[E-voting] UK govt circular mentions open-source e-voting

Craig Burton caburt at alphalink.com.au
Thu Jul 21 09:28:05 IST 2005


Catherine,

Your post does introduce the myriad weak points in the current system.  
I can't defend them!
You should know I work for an evoting company, but it is pursuing remote 
e-voting to augment postal voting.  Presently, this does not take place 
in the public sector and all pilots I am aware of (except Estonia and 
Spain) have been halted.

I'm pretty sure that one or some of Diebold et al are likely to get 
their systems through in the end, its a matter of what they can be 
forced to change.
I would advocate DRE's carrying no software at all, no hard drive, no 
memory, only the touch screen, power source, audio hardware etc.
The core functionality would be provided in some other way, such as on a 
smart card or better tamper-proof device which can be more easily 
protected and managed.  Each could be a throw-away device configured 
("burnt") for that election and poll place.

I agree the vote transport needs to be different. It has to at least be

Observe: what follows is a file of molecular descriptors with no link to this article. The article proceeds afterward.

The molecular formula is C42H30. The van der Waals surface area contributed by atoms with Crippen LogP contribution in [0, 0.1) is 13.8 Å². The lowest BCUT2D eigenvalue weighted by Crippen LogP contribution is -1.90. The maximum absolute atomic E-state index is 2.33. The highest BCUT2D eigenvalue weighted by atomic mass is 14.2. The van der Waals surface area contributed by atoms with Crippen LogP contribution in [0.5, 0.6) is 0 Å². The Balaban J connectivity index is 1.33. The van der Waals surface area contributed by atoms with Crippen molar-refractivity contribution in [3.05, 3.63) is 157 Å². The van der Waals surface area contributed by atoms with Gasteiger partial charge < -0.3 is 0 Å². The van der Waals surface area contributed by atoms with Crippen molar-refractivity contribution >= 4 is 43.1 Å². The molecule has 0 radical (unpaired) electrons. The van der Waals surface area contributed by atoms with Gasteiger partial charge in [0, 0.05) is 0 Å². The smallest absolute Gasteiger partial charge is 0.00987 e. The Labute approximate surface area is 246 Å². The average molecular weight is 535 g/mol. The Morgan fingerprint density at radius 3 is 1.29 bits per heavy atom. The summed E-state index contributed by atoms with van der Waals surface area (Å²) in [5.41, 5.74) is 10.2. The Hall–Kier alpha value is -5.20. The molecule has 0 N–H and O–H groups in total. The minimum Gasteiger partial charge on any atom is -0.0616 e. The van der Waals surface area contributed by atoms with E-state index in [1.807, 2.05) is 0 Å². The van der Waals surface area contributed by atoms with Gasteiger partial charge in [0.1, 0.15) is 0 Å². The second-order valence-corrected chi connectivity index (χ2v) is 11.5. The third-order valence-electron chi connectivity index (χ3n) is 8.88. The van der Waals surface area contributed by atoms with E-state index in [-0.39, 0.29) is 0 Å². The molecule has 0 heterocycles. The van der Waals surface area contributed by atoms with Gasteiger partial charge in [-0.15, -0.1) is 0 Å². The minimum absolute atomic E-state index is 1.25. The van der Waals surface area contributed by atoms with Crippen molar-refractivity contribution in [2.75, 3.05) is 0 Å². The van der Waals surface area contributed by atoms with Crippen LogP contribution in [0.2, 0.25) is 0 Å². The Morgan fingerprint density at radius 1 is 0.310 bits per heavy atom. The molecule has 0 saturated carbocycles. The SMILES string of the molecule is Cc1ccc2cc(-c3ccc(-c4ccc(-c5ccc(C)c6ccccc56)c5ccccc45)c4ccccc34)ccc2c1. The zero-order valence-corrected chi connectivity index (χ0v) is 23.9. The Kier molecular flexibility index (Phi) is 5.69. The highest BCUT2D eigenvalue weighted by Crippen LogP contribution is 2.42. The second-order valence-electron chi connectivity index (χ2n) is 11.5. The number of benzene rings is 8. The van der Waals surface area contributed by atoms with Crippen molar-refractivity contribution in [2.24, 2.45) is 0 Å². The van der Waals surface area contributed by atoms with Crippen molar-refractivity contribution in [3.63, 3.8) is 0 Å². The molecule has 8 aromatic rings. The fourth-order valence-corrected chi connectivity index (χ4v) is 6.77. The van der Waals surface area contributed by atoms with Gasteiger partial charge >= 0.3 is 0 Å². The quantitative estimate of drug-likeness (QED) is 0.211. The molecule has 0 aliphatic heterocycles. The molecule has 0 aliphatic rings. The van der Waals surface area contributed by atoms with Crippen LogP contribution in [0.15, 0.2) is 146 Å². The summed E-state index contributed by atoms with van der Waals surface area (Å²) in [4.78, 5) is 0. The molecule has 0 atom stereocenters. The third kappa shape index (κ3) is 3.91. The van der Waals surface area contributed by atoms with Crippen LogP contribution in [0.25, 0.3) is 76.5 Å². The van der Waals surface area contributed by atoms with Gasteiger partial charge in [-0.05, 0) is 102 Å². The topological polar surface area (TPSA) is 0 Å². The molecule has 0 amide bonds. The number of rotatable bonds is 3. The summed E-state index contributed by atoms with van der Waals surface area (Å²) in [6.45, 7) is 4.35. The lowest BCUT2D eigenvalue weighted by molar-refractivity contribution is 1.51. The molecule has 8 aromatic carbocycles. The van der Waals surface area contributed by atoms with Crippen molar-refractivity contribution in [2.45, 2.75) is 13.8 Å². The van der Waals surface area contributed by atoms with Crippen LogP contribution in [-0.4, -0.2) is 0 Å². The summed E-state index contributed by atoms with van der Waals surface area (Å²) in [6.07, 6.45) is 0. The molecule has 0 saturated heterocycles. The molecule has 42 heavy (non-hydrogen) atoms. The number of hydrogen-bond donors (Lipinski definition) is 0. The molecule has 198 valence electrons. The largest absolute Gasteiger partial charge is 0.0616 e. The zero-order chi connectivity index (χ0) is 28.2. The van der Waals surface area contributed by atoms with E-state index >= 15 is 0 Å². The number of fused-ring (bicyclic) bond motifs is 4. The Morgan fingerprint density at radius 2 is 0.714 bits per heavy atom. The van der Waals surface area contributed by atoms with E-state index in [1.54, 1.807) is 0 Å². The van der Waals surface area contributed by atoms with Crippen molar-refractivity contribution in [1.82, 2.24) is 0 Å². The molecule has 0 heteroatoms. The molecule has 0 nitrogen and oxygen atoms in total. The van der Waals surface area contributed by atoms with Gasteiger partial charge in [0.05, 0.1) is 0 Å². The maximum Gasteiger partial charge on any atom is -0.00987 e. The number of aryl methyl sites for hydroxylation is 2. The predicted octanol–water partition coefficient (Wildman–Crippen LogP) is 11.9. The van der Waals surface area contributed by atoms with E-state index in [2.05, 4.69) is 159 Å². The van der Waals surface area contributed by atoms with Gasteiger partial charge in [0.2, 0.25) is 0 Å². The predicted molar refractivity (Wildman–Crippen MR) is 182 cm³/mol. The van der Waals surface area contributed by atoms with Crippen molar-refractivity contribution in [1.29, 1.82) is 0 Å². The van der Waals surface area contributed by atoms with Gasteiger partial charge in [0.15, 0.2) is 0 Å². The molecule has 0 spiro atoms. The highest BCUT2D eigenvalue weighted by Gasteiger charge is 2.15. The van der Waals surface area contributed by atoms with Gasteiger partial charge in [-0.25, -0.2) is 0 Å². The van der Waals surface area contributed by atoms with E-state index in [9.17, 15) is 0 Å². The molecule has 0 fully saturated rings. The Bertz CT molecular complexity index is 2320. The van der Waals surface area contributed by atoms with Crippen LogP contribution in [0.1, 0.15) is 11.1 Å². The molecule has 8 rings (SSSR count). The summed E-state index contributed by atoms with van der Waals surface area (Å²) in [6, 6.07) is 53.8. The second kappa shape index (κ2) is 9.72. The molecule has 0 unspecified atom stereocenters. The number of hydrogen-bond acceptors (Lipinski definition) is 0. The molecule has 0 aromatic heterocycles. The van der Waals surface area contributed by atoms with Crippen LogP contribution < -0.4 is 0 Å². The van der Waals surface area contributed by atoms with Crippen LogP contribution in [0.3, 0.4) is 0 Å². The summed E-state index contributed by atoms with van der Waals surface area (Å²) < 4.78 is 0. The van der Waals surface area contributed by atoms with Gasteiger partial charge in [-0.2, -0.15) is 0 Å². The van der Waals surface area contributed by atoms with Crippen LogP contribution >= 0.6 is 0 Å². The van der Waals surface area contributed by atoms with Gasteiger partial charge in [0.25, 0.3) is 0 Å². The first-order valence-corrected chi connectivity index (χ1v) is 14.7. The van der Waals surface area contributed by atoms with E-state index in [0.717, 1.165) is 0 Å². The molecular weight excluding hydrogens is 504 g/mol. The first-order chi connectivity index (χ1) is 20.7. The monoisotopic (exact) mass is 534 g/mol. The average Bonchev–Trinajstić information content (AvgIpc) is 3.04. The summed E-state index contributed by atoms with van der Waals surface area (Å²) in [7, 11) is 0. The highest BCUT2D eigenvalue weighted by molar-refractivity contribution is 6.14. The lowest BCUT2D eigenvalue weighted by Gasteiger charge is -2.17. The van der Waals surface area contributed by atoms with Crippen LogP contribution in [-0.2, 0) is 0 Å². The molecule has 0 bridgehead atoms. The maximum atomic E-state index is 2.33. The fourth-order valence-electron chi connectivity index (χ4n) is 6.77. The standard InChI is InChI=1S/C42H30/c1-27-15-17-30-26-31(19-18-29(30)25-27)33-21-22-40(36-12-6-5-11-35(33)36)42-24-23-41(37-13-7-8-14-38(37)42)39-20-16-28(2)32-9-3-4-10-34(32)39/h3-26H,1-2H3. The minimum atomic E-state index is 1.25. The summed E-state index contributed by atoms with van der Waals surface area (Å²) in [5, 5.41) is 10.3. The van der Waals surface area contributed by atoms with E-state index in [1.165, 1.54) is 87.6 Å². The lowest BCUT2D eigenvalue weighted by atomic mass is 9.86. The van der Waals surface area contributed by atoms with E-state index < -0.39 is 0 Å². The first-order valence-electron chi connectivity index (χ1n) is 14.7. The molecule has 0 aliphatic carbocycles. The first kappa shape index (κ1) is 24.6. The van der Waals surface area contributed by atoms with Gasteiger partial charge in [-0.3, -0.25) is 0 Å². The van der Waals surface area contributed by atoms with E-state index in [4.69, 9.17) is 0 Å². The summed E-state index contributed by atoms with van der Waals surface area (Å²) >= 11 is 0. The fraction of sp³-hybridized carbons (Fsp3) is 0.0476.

a WORM medium of some sort.
You should not be able to dial into a DRE if there is anything important 
that can be interrupted, observed or changed by doing so.
The tallying machines and staff bribery.   Out of scope for me!

Your point about checksums - can I ask for a link?  I wonder if some 
other code signature would work or whether the hack in question gets 
around code checking altogether.  I suspect the latter; below I suggest 
that any kind of  integrity check has to be performed on the DRE from 
some trusted external service - a dongle, a networked service or 
something else its a self-check. 
Even then, I'm yet to understand how an adequately hacked current DRE 
machine could not report "alls well" to an external source.

Best,
Craig.



cansbro at eircom.net wrote:

>Hi Craig,
>
>I don't have any objections to the argument that open-source is a safer way
>to develop code.  That's not my point.
>
>My point is that there is no way to safeguard the implementation of
>code--any code in our current election systems.
>
>Take the proposed Irish system.  It's now been sitting in various storage
>locations.  There is no way someone could prove to my satisfaction that no
>unauthorized person had access to these machines before or since they were
>put in storage.  So-called security seals have already been shown to be
>ineffective (e.g., broken seals were just ignored and machines were used
>anyways). 
>
>Let's say you ran a checksum.  Well, machines in the US have shown that
>they can be hacked without showing a problem in the checksums.